Tuesday, 7 March 2017

TV Review: Broadchurch can't juggle its past and its present without dropping the ball

Contains spoilers.

In last week's review, I talked about a small concern I had with regards to Broadchurch's new path for its final series. If last week's premiere raised a worry that this new kind of case would push a once great show away from its comfort zone, this second episode proved that Broadchurch is still Broadchurch - which, unfortunately, raises a whole new armoury of issues.

After being introduced to Trish and reunified with everyone else last week, episode two is now able to push the story forward and begin the investigation. To the episode's credit, a lot of ground is covered here. Plenty of new faces are brought in, scepticism flies all over the place for the full hour, and we start to learn some new information from Trish herself - most notably that she slept with someone on the morning before her assault and refuses to divulge that person's identity.

So on paper, it all sounds like another strong episode for Broadchurch. However, this is where things get complicated. By falling back on the typical "everyone is a suspect" approach from series one Broadchurch is essentially inviting comparisons, and series three isn't holding up to what we've seen before. There's no sense of a shattered community this time, the waves haven't rippled through the town. This could very well come later - Trish's assault isn't revealed to the public until the end of this episode - but Broadchurch's appeal is the community approach. It's what made series one so powerful, and what kept series two interesting even in its most implausible moments. Pushing that aside for the first quarter of the final series is a risky move, and one I'm not sure will pay off.

There's also the case of Broadchurch struggling to balance its past and its present. While Hardy and Miller (as funny and engaging as always) are focusing on the case, episode two repeatedly drifts focus to catch up with Beth and Mark, or to check in on Maggie's failing newspaper and Paul's self doubts. The show's willingness to cut a large chunk of its previous core cast to make room for a host of new faces is appreciated, but it's tough to find room for sympathy with Maggie or Paul when something much heavier and more traumatic is given screen time on either side of their scene together. Their moments amount to little more than wasted time with no visible direction.

There are a couple of other small issues running through the series thus far too. Katie Harford (Georgina Campbell) as a character isn't working. Despite Campbell's best efforts, the dialogue between Harford and Miller is awkward and forced - Harford seems to exist purely for social commentary, as she drops questions about what Trish wore the night of her assault it's tough to take the show seriously. Social commentary needs to be embedded into a show, or at least a character. When it just sits on the surface it feels unnatural. I'm also not sure it's a good approach to have everyone asked for evidence immediately refuse it, it feels like a cheap way to keep suspects at large. A new tactic will be needed by next week or the show will slip back into implausibility once more.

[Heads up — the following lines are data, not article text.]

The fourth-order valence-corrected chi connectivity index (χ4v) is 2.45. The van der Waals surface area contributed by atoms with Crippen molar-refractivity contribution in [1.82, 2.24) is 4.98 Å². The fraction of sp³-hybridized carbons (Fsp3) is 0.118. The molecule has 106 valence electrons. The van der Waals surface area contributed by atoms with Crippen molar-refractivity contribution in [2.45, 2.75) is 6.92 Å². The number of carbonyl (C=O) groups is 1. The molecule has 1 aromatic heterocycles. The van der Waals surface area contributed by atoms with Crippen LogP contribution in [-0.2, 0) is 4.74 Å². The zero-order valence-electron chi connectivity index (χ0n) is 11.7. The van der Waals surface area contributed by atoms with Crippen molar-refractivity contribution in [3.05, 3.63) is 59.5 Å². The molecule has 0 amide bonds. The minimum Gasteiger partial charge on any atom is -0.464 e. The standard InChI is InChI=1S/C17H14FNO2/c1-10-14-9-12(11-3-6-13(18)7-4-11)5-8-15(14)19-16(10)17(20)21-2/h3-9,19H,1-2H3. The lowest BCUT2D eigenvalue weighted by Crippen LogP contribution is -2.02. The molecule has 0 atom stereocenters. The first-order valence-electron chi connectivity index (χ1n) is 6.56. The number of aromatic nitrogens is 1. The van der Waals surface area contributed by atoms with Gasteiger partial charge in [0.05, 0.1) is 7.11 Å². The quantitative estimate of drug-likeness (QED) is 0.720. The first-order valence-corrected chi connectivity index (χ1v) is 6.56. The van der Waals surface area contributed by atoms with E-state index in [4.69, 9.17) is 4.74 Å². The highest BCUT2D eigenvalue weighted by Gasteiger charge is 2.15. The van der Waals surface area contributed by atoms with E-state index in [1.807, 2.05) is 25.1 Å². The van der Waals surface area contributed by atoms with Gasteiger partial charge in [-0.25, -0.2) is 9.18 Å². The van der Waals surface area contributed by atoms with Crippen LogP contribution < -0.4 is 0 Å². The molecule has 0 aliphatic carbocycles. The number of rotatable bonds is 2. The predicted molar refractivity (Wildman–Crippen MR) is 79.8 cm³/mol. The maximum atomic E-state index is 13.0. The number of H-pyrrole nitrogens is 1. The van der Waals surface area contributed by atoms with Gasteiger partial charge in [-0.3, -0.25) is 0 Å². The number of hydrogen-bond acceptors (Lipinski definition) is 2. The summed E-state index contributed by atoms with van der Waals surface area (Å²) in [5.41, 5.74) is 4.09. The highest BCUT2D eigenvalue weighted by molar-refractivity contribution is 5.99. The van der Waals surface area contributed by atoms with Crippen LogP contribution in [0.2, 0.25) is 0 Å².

This wasn't Broadchurch's most accomplished hour for sure, but there are sprinklings of something stronger throughout the episode. To the credit of both the script and the actors, Beth and Ellie talking about awkward childhood memories felt endearing and progressive for their characters. Trish's interview at the episode's close was compelling without sacrificing delicacy and respect, her first meeting with Beth garners the same praise. There's enough solid work here to keep the show interesting, but the foundations for series three to now spring into its full story feel unstable. By the time the episode reaches its inevitable montage of every possible suspect thus far it's easy to get a sense of the work being put in, but tough to really feel engaged by it all.

Notes -
  • Harford could well merge with the central plot. The reveal of her father being a suspect (and someone we already knew!) was unexpected, hopefully the social commentary is worked in more efficiently and she can exist as a character rather than a forced voice.
  • I could be wrong, but was the cafe where Beth and Trish met the same cafe as where Beth first met Cate from the Sandbrook case back in series one? If so, well done show.
  • Also on Beth, her connection with the story felt much more natural this week.
  • Was it me, or was this the most visually bland episode of Broadchurch to date? It all felt very conventional, very tidy. I miss the wide sweeping shots already. Please bring them back next week.

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